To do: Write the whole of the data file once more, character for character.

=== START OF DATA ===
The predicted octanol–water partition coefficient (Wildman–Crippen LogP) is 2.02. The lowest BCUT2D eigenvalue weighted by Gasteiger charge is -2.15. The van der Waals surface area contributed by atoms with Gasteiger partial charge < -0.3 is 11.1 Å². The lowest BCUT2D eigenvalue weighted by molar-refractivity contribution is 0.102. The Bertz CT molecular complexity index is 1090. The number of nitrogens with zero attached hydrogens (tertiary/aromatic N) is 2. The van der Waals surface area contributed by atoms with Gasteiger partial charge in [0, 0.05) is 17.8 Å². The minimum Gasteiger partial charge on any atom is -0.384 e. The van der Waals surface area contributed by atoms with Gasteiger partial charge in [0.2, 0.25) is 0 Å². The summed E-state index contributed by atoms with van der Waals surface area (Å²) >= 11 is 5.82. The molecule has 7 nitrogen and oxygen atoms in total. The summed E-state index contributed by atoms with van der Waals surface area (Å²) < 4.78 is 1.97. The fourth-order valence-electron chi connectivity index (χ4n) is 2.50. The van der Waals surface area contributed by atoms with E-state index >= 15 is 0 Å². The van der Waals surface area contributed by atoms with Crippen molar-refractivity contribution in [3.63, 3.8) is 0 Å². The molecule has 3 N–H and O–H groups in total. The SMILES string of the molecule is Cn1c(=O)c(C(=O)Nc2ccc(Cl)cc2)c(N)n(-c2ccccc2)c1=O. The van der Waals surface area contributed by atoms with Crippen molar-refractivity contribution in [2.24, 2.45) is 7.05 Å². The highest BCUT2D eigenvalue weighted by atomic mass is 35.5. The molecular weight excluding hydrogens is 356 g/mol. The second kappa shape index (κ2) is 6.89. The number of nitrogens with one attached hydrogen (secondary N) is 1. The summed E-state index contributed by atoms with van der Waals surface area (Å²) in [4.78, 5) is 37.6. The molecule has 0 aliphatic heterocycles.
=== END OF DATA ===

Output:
The predicted octanol–water partition coefficient (Wildman–Crippen LogP) is 2.02. The lowest BCUT2D eigenvalue weighted by Gasteiger charge is -2.15. The van der Waals surface area contributed by atoms with Gasteiger partial charge < -0.3 is 11.1 Å². The lowest BCUT2D eigenvalue weighted by molar-refractivity contribution is 0.102. The Bertz CT molecular complexity index is 1090. The number of nitrogens with zero attached hydrogens (tertiary/aromatic N) is 2. The van der Waals surface area contributed by atoms with Gasteiger partial charge in [0, 0.05) is 17.8 Å². The minimum Gasteiger partial charge on any atom is -0.384 e. The van der Waals surface area contributed by atoms with Gasteiger partial charge in [0.2, 0.25) is 0 Å². The summed E-state index contributed by atoms with van der Waals surface area (Å²) >= 11 is 5.82. The molecule has 7 nitrogen and oxygen atoms in total. The summed E-state index contributed by atoms with van der Waals surface area (Å²) < 4.78 is 1.97. The fourth-order valence-electron chi connectivity index (χ4n) is 2.50. The van der Waals surface area contributed by atoms with E-state index >= 15 is 0 Å². The van der Waals surface area contributed by atoms with Crippen molar-refractivity contribution in [3.63, 3.8) is 0 Å². The molecule has 3 N–H and O–H groups in total. The SMILES string of the molecule is Cn1c(=O)c(C(=O)Nc2ccc(Cl)cc2)c(N)n(-c2ccccc2)c1=O. The van der Waals surface area contributed by atoms with Crippen molar-refractivity contribution in [2.24, 2.45) is 7.05 Å². The highest BCUT2D eigenvalue weighted by atomic mass is 35.5. The molecular weight excluding hydrogens is 356 g/mol. The second kappa shape index (κ2) is 6.89. The number of nitrogens with one attached hydrogen (secondary N) is 1. The summed E-state index contributed by atoms with van der Waals surface area (Å²) in [4.78, 5) is 37.6. The molecule has 0 aliphatic heterocycles.